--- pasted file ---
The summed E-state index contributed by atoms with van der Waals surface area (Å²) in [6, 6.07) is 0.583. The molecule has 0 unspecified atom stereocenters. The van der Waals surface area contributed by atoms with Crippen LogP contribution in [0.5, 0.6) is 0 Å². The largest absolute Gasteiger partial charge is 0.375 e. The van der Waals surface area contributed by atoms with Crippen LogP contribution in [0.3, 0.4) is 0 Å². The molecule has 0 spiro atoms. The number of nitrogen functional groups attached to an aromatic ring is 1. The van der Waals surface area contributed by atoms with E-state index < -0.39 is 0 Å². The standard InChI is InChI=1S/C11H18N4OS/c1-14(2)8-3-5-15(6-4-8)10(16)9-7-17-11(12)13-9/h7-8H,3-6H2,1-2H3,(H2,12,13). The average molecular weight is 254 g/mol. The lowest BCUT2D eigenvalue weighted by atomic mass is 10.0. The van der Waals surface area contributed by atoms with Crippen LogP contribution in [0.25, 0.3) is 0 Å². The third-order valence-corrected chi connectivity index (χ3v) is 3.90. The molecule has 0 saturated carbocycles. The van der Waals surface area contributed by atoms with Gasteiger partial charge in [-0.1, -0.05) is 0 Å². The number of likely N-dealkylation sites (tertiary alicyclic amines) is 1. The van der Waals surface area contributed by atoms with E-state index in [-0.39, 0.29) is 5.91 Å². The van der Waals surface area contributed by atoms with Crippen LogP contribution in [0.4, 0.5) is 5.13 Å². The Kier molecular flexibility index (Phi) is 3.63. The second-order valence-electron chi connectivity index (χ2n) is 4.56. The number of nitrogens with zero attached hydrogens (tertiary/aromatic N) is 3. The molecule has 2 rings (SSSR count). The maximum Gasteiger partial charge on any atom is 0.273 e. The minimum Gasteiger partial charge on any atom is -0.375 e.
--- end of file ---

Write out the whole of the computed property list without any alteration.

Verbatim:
The summed E-state index contributed by atoms with van der Waals surface area (Å²) in [6, 6.07) is 0.583. The molecule has 0 unspecified atom stereocenters. The van der Waals surface area contributed by atoms with Crippen LogP contribution in [0.5, 0.6) is 0 Å². The largest absolute Gasteiger partial charge is 0.375 e. The van der Waals surface area contributed by atoms with Crippen LogP contribution in [0.3, 0.4) is 0 Å². The molecule has 0 spiro atoms. The number of nitrogen functional groups attached to an aromatic ring is 1. The van der Waals surface area contributed by atoms with E-state index < -0.39 is 0 Å². The standard InChI is InChI=1S/C11H18N4OS/c1-14(2)8-3-5-15(6-4-8)10(16)9-7-17-11(12)13-9/h7-8H,3-6H2,1-2H3,(H2,12,13). The average molecular weight is 254 g/mol. The lowest BCUT2D eigenvalue weighted by atomic mass is 10.0. The van der Waals surface area contributed by atoms with Crippen LogP contribution in [0.25, 0.3) is 0 Å². The third-order valence-corrected chi connectivity index (χ3v) is 3.90. The molecule has 0 saturated carbocycles. The van der Waals surface area contributed by atoms with Gasteiger partial charge in [-0.1, -0.05) is 0 Å². The number of likely N-dealkylation sites (tertiary alicyclic amines) is 1. The van der Waals surface area contributed by atoms with E-state index in [-0.39, 0.29) is 5.91 Å². The van der Waals surface area contributed by atoms with Crippen LogP contribution in [0.4, 0.5) is 5.13 Å². The Kier molecular flexibility index (Phi) is 3.63. The second-order valence-electron chi connectivity index (χ2n) is 4.56. The number of nitrogens with zero attached hydrogens (tertiary/aromatic N) is 3. The molecule has 2 rings (SSSR count). The maximum Gasteiger partial charge on any atom is 0.273 e. The minimum Gasteiger partial charge on any atom is -0.375 e.